Can You Be Both Mormon and Gay?
Why a religion notorious in the gay community might be “evolving.”
This past March, at a BYU-sanctioned panel discussion, “Everything you wanted to know about being gay at BYU but were too afraid to ask,” three students shared—with an overflow crowd of their peers—their experiences trying to navigate life at the religion’s flagship university as gay Mormons. A month later, gay BYU students participated in the anti-bullying campaign, “It Gets Better.” Just this week, the Deseret News, a newspaper owned and operated by the LDS Church, published an editorial denouncing the bullying of gay teens.
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For Wilcox, this growing tolerance is a good thing, but still far short of the change the church needs. Days after Boyd K. Packer’s controversial remarks, the head of LDS Public Affairs said that, no matter what causes some members of the church to experience same-sex attraction, “their struggle is our struggle.” This belief, that gays must lead lives of “always struggling,” remains a serious problem for the church, Wilcox says. Gay Mormons are left “in perpetual state of victimhood of sin. Sure we’re all in need of the atoning power of Jesus Christ. But just because I’m gay doesn’t mean that I need Christ’s saving grace more than a straight Mormon. God loves me just the way I am.”
Wilcox, who is currently celibate, is not alone in finding something fundamentally missing in the church’s current position on members with same-sex attraction. After all, the LDS Church itself teaches that the most sacred duty of a Latter-day Saint is to create a loving, monogamous, and fruitful family. How can gay Mormons truly be Mormon if they are denied the experience of a committed partnership, one in which, through adoption and other means, children can be raised in the church?
Some Mormon intellectuals are trying to answer just that question. Last year, Taylor Petrey, a straight Mormon and Harvard-trained theologian, published an essay in the Mormon journal Dialogue entitled “Toward a Post-Heterosexual Mormon Theology.” Without advocating for a change in official church doctrine, Petrey argued that Mormons should “think less about the types of sex that people are having, and more about the types of relationships that people are building.” That shift in focus would allow the LDS Church to understand consensual, homosexual sex taking place in monogamous relationships the same way it understands the sex being had by straight married couples. According to Petrey, such a reorientation would allow church leaders “to adopt the same standard that they hold for heterosexual couples, that the relationship as a whole is the primary point of religious attention, not the details of sexual practices performed in such a relationship.”
Neither Petrey nor Wilcox expects such a change in thinking to happen anytime soon. Unlike the 1978 revelation that allowed black Latter-day Saints full participation in the Mormon Church, the kinds of reforms required to make gay Mormons full and equal members of the Latter-day Saint community radically change the way Mormons think of their (explicitly male, implicitly heterosexual) “Heavenly Father.”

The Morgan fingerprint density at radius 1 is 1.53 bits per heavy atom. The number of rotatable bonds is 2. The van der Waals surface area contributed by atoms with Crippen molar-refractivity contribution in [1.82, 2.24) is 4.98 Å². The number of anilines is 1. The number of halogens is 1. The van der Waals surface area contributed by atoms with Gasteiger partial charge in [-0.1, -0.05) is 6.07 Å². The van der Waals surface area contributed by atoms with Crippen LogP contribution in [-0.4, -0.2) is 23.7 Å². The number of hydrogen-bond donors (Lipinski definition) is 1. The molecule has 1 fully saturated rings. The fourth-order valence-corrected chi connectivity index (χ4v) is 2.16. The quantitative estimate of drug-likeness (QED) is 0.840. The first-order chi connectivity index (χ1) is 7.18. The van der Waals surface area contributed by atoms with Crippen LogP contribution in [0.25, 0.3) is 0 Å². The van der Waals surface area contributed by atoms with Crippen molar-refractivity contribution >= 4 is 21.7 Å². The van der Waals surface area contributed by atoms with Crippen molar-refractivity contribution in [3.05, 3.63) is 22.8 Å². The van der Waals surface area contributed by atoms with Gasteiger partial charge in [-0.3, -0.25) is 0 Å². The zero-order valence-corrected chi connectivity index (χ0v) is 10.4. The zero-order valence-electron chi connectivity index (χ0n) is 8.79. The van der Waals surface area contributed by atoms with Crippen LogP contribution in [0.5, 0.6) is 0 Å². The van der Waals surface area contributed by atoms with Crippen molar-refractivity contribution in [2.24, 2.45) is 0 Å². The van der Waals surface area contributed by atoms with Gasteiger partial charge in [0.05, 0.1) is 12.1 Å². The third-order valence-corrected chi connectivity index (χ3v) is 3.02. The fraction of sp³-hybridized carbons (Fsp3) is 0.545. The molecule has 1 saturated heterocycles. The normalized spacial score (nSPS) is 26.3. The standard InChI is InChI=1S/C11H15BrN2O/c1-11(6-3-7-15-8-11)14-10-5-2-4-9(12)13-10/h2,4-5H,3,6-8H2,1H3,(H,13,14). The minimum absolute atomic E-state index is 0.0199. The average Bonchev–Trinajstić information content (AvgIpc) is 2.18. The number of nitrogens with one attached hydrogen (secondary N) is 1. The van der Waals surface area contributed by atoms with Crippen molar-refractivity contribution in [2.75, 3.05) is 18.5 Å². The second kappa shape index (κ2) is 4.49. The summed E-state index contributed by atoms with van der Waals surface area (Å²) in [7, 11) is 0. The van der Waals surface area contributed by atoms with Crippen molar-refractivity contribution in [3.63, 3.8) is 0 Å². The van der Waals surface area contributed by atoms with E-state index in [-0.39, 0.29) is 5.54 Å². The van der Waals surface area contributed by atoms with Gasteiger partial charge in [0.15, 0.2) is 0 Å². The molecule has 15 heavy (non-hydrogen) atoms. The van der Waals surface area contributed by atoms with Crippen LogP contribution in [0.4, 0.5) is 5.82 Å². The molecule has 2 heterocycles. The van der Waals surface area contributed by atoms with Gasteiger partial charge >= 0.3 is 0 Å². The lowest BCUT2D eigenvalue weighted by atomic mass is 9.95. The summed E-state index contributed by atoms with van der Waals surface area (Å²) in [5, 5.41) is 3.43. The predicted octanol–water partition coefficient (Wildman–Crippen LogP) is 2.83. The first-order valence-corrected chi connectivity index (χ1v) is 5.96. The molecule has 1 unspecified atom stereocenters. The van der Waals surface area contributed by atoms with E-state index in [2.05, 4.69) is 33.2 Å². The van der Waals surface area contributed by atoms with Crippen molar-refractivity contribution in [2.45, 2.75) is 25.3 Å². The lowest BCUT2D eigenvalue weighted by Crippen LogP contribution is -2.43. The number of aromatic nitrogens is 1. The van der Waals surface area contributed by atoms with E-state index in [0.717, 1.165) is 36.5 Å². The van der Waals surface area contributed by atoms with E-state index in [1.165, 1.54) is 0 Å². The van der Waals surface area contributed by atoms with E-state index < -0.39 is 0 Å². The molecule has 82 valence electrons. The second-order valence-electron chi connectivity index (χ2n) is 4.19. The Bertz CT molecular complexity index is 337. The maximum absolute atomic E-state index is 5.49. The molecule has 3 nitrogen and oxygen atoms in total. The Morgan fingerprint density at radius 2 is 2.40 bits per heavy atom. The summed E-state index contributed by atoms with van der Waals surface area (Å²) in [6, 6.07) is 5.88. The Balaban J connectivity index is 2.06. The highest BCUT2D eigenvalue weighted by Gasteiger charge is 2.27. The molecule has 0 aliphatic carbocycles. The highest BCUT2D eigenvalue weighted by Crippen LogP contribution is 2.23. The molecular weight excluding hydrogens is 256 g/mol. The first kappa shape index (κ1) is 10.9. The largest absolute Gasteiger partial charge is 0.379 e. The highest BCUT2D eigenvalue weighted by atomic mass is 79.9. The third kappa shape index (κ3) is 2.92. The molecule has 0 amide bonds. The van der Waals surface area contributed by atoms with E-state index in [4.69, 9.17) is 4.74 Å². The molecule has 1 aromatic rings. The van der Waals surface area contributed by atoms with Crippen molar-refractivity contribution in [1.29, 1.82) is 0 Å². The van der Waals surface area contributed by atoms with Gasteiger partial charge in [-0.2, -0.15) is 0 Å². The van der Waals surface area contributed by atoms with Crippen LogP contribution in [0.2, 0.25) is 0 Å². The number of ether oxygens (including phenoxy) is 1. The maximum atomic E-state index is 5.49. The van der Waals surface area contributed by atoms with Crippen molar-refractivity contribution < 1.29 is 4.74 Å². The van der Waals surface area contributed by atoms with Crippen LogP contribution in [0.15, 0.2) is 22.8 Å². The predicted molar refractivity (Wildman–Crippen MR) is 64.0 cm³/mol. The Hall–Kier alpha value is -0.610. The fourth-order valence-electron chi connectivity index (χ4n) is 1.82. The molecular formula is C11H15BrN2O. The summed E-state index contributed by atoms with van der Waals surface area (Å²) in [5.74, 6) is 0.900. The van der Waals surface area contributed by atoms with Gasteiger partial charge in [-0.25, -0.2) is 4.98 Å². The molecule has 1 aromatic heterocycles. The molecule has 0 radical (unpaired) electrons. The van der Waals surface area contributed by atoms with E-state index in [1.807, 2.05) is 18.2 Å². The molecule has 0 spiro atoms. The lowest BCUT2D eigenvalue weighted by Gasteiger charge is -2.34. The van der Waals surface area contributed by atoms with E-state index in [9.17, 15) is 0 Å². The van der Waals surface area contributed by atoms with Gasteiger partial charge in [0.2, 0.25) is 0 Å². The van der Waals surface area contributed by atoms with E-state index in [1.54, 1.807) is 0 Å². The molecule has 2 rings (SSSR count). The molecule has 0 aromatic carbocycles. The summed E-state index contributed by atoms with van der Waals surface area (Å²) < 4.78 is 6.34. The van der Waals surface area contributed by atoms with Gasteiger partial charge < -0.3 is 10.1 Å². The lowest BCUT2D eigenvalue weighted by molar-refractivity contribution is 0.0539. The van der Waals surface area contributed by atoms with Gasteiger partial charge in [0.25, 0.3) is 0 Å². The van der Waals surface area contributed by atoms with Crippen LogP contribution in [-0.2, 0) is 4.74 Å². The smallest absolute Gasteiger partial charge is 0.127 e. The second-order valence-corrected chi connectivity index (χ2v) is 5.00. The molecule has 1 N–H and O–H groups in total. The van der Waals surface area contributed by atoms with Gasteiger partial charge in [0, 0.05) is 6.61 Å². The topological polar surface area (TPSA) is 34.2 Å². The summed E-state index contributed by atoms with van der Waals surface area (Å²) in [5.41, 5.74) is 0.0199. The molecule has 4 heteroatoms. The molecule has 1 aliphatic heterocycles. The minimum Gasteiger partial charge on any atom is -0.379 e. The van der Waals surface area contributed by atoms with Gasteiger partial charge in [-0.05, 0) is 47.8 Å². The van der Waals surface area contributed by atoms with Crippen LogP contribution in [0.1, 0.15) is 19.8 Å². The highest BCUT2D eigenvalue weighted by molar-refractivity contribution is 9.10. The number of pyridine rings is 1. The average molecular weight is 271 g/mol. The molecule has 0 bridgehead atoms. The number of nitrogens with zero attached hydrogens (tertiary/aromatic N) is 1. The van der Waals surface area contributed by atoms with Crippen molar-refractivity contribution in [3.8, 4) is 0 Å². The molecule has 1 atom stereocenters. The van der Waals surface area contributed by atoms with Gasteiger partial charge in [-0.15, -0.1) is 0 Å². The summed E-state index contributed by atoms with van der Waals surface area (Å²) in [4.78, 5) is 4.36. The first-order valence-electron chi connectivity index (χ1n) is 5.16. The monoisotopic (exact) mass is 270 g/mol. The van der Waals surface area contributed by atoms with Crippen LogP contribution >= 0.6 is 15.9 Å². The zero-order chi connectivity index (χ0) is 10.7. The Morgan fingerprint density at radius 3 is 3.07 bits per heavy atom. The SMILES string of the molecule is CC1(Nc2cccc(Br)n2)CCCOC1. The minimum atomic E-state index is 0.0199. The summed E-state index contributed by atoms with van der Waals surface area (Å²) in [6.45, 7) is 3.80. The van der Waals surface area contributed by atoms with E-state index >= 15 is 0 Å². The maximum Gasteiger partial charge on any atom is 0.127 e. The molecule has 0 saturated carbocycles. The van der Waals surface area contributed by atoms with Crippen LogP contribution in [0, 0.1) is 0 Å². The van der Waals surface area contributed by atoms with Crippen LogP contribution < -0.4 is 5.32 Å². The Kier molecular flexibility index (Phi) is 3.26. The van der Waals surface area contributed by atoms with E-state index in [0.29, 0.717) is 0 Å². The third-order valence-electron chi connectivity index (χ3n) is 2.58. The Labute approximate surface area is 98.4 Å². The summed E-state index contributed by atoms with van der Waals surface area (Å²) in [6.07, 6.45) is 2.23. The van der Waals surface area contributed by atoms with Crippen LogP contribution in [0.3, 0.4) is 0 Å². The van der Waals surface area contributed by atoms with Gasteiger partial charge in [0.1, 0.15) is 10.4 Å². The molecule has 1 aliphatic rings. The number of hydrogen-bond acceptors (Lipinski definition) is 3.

There are some ways, however, that the experience of gay Mormons now parallels that of black Mormons before 1978. Many black Mormons who found their spiritual home in the LDS Church before they could receive the priesthood have spoken of taking the problem directly to God. They prayed and asked Heavenly Father if, in fact, they were innately “tainted” by their African ancestry, as their new religion had long taught, and were therefore not fully welcome in His Latter-day community. Wilcox says that many gay Mormons are doing the same thing. “They are giving themselves permission to bring their sexuality to God. They’re changing their prayers from ‘Please, please take this away from me’ to ‘God, are you OK with me being gay?’ And the answer that God gives back is ‘Yes!’ ”
A small but growing number of straight Mormons appear to agree with that answer. Earlier this month, thousands of gay rights activists were joined by new allies as they marched through downtown Salt Lake City in the 29th annual Utah Pride Parade, passing just two blocks south of Temple Square, the international headquarters of the LDS Church. An estimated 300 Mormons—many skipping church to participate, and dressed in their Sunday best—marched at the front of the procession, holding rainbow-adorned signs, including some that read “LDS loves LGBT.” The other parade participants, many in more colorful costumes, as well as the crowds lining the parade route, loved the Mormons right back. “I think it’s amazing,” said Holly Nelson, a 38-year-old lesbian from nearby Murray, Utah, who was brought to tears when the Mormons marched past her. “It’s been so hard to be in Utah knowing the Mormon church is against the gay community.”
Erika Munson, a mother of five and the founder of “Mormons Building Bridges,” organized the Mormons’ participation in the parade, hoping to show that Mormonism isn’t—or at least shouldn’t be—against the gay community. “The church,” she said, “teaches that ‘Jesus walks away from none.’ Period. We’re marching to live up to that promise.”
Max Perry Mueller is a Ph.D. candidate in the Study of Religion at Harvard and associate editor of the online journal Religion & Politics.